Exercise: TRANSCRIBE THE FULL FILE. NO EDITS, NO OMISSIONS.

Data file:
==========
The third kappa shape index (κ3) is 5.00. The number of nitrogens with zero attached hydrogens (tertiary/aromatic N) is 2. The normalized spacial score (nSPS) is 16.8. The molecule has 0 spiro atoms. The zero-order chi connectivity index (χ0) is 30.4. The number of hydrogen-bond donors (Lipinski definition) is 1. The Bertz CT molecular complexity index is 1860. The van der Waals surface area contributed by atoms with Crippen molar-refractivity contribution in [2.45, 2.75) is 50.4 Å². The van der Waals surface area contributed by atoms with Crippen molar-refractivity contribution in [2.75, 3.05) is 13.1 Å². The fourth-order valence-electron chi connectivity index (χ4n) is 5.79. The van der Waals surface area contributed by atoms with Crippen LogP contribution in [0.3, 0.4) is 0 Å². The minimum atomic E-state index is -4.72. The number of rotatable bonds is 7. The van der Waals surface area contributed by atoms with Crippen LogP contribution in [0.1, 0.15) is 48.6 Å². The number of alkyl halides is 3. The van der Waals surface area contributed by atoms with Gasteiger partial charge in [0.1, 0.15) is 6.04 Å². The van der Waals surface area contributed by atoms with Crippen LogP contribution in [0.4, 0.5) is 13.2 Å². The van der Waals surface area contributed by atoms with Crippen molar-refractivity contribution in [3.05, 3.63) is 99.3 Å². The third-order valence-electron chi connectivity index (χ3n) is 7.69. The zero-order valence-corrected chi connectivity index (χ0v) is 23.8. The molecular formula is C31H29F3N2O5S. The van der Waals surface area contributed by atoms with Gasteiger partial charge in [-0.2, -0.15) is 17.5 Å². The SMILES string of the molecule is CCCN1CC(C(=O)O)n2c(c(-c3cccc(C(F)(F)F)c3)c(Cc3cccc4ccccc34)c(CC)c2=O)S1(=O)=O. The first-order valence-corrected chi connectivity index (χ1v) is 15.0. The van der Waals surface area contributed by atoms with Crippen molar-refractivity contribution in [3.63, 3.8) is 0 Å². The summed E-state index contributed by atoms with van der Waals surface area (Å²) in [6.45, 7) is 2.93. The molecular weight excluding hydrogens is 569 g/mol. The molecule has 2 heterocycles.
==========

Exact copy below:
The third kappa shape index (κ3) is 5.00. The number of nitrogens with zero attached hydrogens (tertiary/aromatic N) is 2. The normalized spacial score (nSPS) is 16.8. The molecule has 0 spiro atoms. The zero-order chi connectivity index (χ0) is 30.4. The number of hydrogen-bond donors (Lipinski definition) is 1. The Bertz CT molecular complexity index is 1860. The van der Waals surface area contributed by atoms with Crippen molar-refractivity contribution in [2.45, 2.75) is 50.4 Å². The van der Waals surface area contributed by atoms with Crippen molar-refractivity contribution in [2.75, 3.05) is 13.1 Å². The fourth-order valence-electron chi connectivity index (χ4n) is 5.79. The van der Waals surface area contributed by atoms with Crippen LogP contribution in [0.3, 0.4) is 0 Å². The minimum atomic E-state index is -4.72. The number of rotatable bonds is 7. The van der Waals surface area contributed by atoms with Crippen LogP contribution in [0.1, 0.15) is 48.6 Å². The number of alkyl halides is 3. The van der Waals surface area contributed by atoms with Gasteiger partial charge in [0.1, 0.15) is 6.04 Å². The van der Waals surface area contributed by atoms with Crippen LogP contribution in [0.4, 0.5) is 13.2 Å². The van der Waals surface area contributed by atoms with Crippen molar-refractivity contribution in [3.05, 3.63) is 99.3 Å². The third-order valence-electron chi connectivity index (χ3n) is 7.69. The zero-order valence-corrected chi connectivity index (χ0v) is 23.8. The molecular formula is C31H29F3N2O5S. The van der Waals surface area contributed by atoms with Gasteiger partial charge in [-0.2, -0.15) is 17.5 Å². The SMILES string of the molecule is CCCN1CC(C(=O)O)n2c(c(-c3cccc(C(F)(F)F)c3)c(Cc3cccc4ccccc34)c(CC)c2=O)S1(=O)=O. The first-order valence-corrected chi connectivity index (χ1v) is 15.0. The van der Waals surface area contributed by atoms with Crippen molar-refractivity contribution in [3.63, 3.8) is 0 Å². The summed E-state index contributed by atoms with van der Waals surface area (Å²) in [6.45, 7) is 2.93. The molecular weight excluding hydrogens is 569 g/mol. The molecule has 2 heterocycles.